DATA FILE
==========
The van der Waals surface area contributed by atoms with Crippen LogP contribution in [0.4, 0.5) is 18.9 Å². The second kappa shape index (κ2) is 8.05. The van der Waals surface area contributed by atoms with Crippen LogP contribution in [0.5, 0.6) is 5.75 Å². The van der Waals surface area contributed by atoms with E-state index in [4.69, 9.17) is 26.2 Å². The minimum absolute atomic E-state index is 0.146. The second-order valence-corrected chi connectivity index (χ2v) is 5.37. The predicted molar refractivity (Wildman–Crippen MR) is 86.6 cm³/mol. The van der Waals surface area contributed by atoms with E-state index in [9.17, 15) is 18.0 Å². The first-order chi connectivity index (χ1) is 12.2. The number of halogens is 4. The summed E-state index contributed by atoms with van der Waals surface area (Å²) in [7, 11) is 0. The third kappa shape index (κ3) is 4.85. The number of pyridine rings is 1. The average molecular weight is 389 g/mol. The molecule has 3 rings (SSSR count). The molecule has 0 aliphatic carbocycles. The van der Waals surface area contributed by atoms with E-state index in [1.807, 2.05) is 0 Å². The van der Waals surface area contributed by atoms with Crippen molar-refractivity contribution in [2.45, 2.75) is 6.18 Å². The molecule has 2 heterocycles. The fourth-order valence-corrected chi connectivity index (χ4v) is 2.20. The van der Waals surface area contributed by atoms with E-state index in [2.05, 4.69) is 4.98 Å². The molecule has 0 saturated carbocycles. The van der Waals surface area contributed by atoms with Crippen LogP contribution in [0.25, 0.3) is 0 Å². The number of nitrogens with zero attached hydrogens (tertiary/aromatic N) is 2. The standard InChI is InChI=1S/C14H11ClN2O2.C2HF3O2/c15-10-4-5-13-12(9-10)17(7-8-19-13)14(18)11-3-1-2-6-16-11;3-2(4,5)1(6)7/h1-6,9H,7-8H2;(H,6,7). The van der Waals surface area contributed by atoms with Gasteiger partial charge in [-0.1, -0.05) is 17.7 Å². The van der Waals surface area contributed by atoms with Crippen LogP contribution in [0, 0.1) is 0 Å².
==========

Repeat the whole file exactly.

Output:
The van der Waals surface area contributed by atoms with Crippen LogP contribution in [0.4, 0.5) is 18.9 Å². The second kappa shape index (κ2) is 8.05. The van der Waals surface area contributed by atoms with Crippen LogP contribution in [0.5, 0.6) is 5.75 Å². The van der Waals surface area contributed by atoms with E-state index in [4.69, 9.17) is 26.2 Å². The minimum absolute atomic E-state index is 0.146. The second-order valence-corrected chi connectivity index (χ2v) is 5.37. The predicted molar refractivity (Wildman–Crippen MR) is 86.6 cm³/mol. The van der Waals surface area contributed by atoms with E-state index in [9.17, 15) is 18.0 Å². The first-order chi connectivity index (χ1) is 12.2. The number of halogens is 4. The summed E-state index contributed by atoms with van der Waals surface area (Å²) in [7, 11) is 0. The third kappa shape index (κ3) is 4.85. The number of pyridine rings is 1. The average molecular weight is 389 g/mol. The molecule has 3 rings (SSSR count). The molecule has 0 aliphatic carbocycles. The van der Waals surface area contributed by atoms with E-state index in [1.807, 2.05) is 0 Å². The van der Waals surface area contributed by atoms with Crippen molar-refractivity contribution in [2.45, 2.75) is 6.18 Å². The molecule has 2 heterocycles. The fourth-order valence-corrected chi connectivity index (χ4v) is 2.20. The van der Waals surface area contributed by atoms with E-state index in [2.05, 4.69) is 4.98 Å². The molecule has 0 saturated carbocycles. The van der Waals surface area contributed by atoms with Crippen LogP contribution in [0.25, 0.3) is 0 Å². The number of nitrogens with zero attached hydrogens (tertiary/aromatic N) is 2. The standard InChI is InChI=1S/C14H11ClN2O2.C2HF3O2/c15-10-4-5-13-12(9-10)17(7-8-19-13)14(18)11-3-1-2-6-16-11;3-2(4,5)1(6)7/h1-6,9H,7-8H2;(H,6,7). The van der Waals surface area contributed by atoms with Gasteiger partial charge in [-0.1, -0.05) is 17.7 Å². The van der Waals surface area contributed by atoms with Crippen LogP contribution in [0, 0.1) is 0 Å².